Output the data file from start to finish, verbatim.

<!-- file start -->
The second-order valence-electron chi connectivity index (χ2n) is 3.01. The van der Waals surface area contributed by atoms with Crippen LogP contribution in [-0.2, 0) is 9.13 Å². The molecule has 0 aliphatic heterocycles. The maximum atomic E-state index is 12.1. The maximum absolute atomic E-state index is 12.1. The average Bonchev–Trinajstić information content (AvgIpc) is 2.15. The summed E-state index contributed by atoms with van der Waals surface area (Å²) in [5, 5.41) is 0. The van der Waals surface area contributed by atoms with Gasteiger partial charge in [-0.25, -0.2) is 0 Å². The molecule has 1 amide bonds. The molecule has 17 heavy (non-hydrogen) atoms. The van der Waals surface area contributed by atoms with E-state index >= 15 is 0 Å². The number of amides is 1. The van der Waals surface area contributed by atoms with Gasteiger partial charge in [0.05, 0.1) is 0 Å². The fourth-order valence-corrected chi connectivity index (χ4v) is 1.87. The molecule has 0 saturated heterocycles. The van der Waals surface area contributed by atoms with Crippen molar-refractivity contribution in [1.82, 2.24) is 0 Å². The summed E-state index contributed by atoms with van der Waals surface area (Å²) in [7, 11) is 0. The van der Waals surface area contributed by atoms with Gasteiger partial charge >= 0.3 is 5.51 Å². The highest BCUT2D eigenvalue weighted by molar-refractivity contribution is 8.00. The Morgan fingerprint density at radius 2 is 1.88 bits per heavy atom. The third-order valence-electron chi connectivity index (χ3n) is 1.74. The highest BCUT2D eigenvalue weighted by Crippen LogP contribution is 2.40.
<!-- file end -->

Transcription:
The second-order valence-electron chi connectivity index (χ2n) is 3.01. The van der Waals surface area contributed by atoms with Crippen LogP contribution in [-0.2, 0) is 9.13 Å². The molecule has 0 aliphatic heterocycles. The maximum atomic E-state index is 12.1. The maximum absolute atomic E-state index is 12.1. The average Bonchev–Trinajstić information content (AvgIpc) is 2.15. The summed E-state index contributed by atoms with van der Waals surface area (Å²) in [5, 5.41) is 0. The van der Waals surface area contributed by atoms with Gasteiger partial charge in [-0.25, -0.2) is 0 Å². The molecule has 1 amide bonds. The molecule has 17 heavy (non-hydrogen) atoms. The van der Waals surface area contributed by atoms with E-state index >= 15 is 0 Å². The number of amides is 1. The van der Waals surface area contributed by atoms with Gasteiger partial charge in [0.05, 0.1) is 0 Å². The fourth-order valence-corrected chi connectivity index (χ4v) is 1.87. The molecule has 0 saturated heterocycles. The van der Waals surface area contributed by atoms with Crippen molar-refractivity contribution in [1.82, 2.24) is 0 Å². The summed E-state index contributed by atoms with van der Waals surface area (Å²) in [7, 11) is 0. The van der Waals surface area contributed by atoms with Gasteiger partial charge >= 0.3 is 5.51 Å². The highest BCUT2D eigenvalue weighted by molar-refractivity contribution is 8.00. The Morgan fingerprint density at radius 2 is 1.88 bits per heavy atom. The third-order valence-electron chi connectivity index (χ3n) is 1.74. The highest BCUT2D eigenvalue weighted by Crippen LogP contribution is 2.40.